Guest author: Ben Henry of The Baseball Card BlogJanuary 20, 2010
From Josh: Please enjoy the following rare respite from (as Travis Bickle would call it) “morbid self-attention” here at Cardboard Gods and welcome guest author Ben Henry, who after a hiatus has recently resurrected The Baseball Card Blog. Nobody knows baseball cards like he does, and today he turns his keen attention to the 1978 set as a whole. (Note: This card, which is from Ben’s collection, not mine, will note “count” in the still-ongoing “Love versus Hate” battle being played out using the Play Ball game on the back of all 1978 cards.) (Further note: please pardon my one editorial intrusion in Ben’s fine piece; I am addicted to morbid self-attention and can’t help myself. If you notice that I’ve befriended a young Jodie Foster and bought a Kris Kristofferson album for Cybil Shephard, you’ll know I’ve gone too far.)
By Ben Henry
A few years back I put the finishing touches on the 1978 Topps set. It was a labor of love, and not because it was my birth year (I was born in 1979) or because 1978 was a year of any real significance to my childhood (see the aside about me not yet being born)—I went all out and put this set together because Eddie Murray was my favorite player as a kid. Let me clarify. Eddie Murray was my favorite non-Red Sox player. Dwight Evans was my favorite Red Sock.
I had got Murray’s rookie at a card show at the Watertown Mall when I was 12 or 13, purchased in a dealer-assembled pack of rookies. Murray was smirking on one side and Mark McGwire’s awesome 1987 Donruss Rated Rookie was on the other. I remember I paid $14 for it, dumped the other cards in a box at home and sat mesmerized by Murray’s glare.
In the course of putting together the set, I spent money on about 50 commons it turned out I already had, and many fruitless hours trying to pry my beat-up Murray rookie out of its seal-tight plastic case so that it could take its rightful place in the binder next to Sparky Lyle. I also remained two cards shy of a complete set for a long time because I couldn’t find either the Royals or the Dodgers team cards for under 50 cents apiece (turns out I wasn’t looking hard enough in the right places).
The set’s really a beauty (for some reason that scripty letterman’s jacket team name font gets me somewhere between the throat and the gut), full of comically bad portraits, atrocious airbrushing, multiple cards of Hall of Famers, and, like all the other late Seventies sets, chock a block with stars history has somehow forgot (like Ellis Valentine).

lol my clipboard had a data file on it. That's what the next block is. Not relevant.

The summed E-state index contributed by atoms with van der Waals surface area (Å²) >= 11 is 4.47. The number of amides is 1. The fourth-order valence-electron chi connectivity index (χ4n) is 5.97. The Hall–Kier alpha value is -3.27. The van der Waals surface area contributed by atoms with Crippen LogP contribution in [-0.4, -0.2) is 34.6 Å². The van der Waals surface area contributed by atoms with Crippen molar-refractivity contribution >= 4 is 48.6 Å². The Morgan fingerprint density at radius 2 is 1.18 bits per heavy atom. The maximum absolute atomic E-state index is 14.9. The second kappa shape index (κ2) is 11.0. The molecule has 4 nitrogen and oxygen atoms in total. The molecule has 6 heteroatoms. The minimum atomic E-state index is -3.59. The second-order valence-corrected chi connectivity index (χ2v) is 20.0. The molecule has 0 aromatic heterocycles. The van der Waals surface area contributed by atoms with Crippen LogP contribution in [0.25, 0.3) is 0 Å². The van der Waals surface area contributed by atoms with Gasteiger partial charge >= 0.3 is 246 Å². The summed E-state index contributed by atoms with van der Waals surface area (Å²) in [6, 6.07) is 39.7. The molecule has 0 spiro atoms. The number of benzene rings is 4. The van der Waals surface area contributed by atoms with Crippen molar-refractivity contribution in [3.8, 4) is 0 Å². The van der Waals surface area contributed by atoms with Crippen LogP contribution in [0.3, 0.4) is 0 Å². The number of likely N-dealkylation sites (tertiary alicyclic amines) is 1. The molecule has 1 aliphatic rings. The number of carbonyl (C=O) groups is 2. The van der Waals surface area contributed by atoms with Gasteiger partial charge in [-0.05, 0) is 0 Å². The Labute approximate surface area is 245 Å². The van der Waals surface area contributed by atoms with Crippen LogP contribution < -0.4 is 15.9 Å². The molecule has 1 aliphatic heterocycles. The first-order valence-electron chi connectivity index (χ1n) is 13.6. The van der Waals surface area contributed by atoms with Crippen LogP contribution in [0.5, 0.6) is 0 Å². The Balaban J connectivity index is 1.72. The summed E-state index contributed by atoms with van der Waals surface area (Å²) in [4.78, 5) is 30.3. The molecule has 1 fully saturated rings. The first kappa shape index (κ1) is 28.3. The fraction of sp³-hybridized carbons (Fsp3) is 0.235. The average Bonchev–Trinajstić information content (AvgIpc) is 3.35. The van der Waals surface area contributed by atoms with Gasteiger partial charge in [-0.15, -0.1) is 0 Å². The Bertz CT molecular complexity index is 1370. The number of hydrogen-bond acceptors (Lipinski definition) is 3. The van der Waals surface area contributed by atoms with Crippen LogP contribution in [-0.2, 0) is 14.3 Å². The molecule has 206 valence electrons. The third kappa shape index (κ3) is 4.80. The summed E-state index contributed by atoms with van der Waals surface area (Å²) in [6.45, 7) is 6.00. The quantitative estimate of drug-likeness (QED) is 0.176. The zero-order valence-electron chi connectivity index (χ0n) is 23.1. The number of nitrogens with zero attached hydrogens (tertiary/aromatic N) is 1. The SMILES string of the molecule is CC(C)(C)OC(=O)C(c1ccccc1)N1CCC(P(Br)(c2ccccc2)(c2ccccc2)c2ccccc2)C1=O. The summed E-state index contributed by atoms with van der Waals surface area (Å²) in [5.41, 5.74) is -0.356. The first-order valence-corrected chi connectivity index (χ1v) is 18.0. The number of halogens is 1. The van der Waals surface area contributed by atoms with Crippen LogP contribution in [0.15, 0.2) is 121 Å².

If you have no idea who Valentine is, you’re not alone. I had to read “The Year the Expos Finally Won Something!”, a horrible clip job by Brodie Snyder about the star-crossed Expos of 1981 to find anything out about him. Valentine was a power-hitting All-Star, a fan favorite, and most importantly, a shadow of himself after injuries in his prime. That the Expos were able to pluck Jeff Reardon from the Mets in a trade for Valentine is a testament to his talent on the field. What’s also interesting about Valentine is that he and Andre Dawson were the same age, came up through the same organization, and were both incredibly and similarly talented. If you compare their stats from 1978 and 1979, they’re practically identical (Dawson had more speed, while Valentine had more plate discipline). Had he not been repeatedly injured, the Expos of the early 1980s could have fielded one of the best outfields of the last 30 years in Dawson, Raines, and Valentine.
There are other overlooked stars who shine in the 1978 set. Ray Knight’s rookie floats in there somewhere, as do Warren Cromartie’s and Bob Stanley’s, and practically the entire roster of the 1984 Detroit Tigers. Ron Guidry is in full effect on card #135, en route to one of the best post-Koufax/pre-Pedro years of pitching dominance. Ruppert Jones, coming off his All-Star season in 1977, looks pensive on card #141, and Dwight Evans—perhaps the most-overlooked star of the 1970s and 1980s—quietly stands pre-mustache in the far corner of the set at card #695.
Could 1978 Topps itself be overlooked? Could that be why I like it so much? Well, for one thing it’s hardly unpopular. It’s a low-priced mecca for cards of Hall of Famers and other timeless superstars (the Pete Rose was double-printed, for crying out loud). For another, you can find these cards everywhere, so it’s not as if it were somehow erased and forgotten like that betamax tape collecting dust in your storage unit. No, I like it because it’s a talisman, an inroad to learn about the game during a forgotten, overlooked time. Seriously, can you name an important feat that occurred between Reggie Jackson’s three World Series home runs in 1977 and George Brett’s pine-tar incident in 1983? [Editor’s note: Yes!] I consider myself something of an amateur baseball historian, and only two things immediately come to mind: Bucky Dent’s homer in the playoff game between the Yankees and Red Sox in 1978; and the Pirates winning the World Series in 1979. Oh, and the short-lived brilliance of Ellis Valentine.